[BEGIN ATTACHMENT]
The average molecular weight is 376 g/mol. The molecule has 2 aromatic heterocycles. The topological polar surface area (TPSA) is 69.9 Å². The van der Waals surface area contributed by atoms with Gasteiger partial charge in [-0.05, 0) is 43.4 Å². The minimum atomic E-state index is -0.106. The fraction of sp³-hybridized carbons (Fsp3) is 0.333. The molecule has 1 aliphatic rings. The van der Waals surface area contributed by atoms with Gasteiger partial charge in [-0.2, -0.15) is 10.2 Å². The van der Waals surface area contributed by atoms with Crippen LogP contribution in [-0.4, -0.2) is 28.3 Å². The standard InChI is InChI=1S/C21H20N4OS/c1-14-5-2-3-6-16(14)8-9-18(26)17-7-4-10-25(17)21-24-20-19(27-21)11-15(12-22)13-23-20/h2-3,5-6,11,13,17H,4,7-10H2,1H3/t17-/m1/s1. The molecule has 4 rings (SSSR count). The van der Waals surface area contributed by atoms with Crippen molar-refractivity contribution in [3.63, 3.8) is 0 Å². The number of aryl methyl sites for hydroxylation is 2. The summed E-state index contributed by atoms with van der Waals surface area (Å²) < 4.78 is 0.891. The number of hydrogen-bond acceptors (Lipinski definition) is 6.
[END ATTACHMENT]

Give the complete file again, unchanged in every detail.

The average molecular weight is 376 g/mol. The molecule has 2 aromatic heterocycles. The topological polar surface area (TPSA) is 69.9 Å². The van der Waals surface area contributed by atoms with Gasteiger partial charge in [-0.05, 0) is 43.4 Å². The minimum atomic E-state index is -0.106. The fraction of sp³-hybridized carbons (Fsp3) is 0.333. The molecule has 1 aliphatic rings. The van der Waals surface area contributed by atoms with Gasteiger partial charge in [-0.2, -0.15) is 10.2 Å². The van der Waals surface area contributed by atoms with Crippen LogP contribution in [-0.4, -0.2) is 28.3 Å². The standard InChI is InChI=1S/C21H20N4OS/c1-14-5-2-3-6-16(14)8-9-18(26)17-7-4-10-25(17)21-24-20-19(27-21)11-15(12-22)13-23-20/h2-3,5-6,11,13,17H,4,7-10H2,1H3/t17-/m1/s1. The molecule has 4 rings (SSSR count). The van der Waals surface area contributed by atoms with Crippen molar-refractivity contribution in [3.63, 3.8) is 0 Å². The number of aryl methyl sites for hydroxylation is 2. The summed E-state index contributed by atoms with van der Waals surface area (Å²) < 4.78 is 0.891. The number of hydrogen-bond acceptors (Lipinski definition) is 6.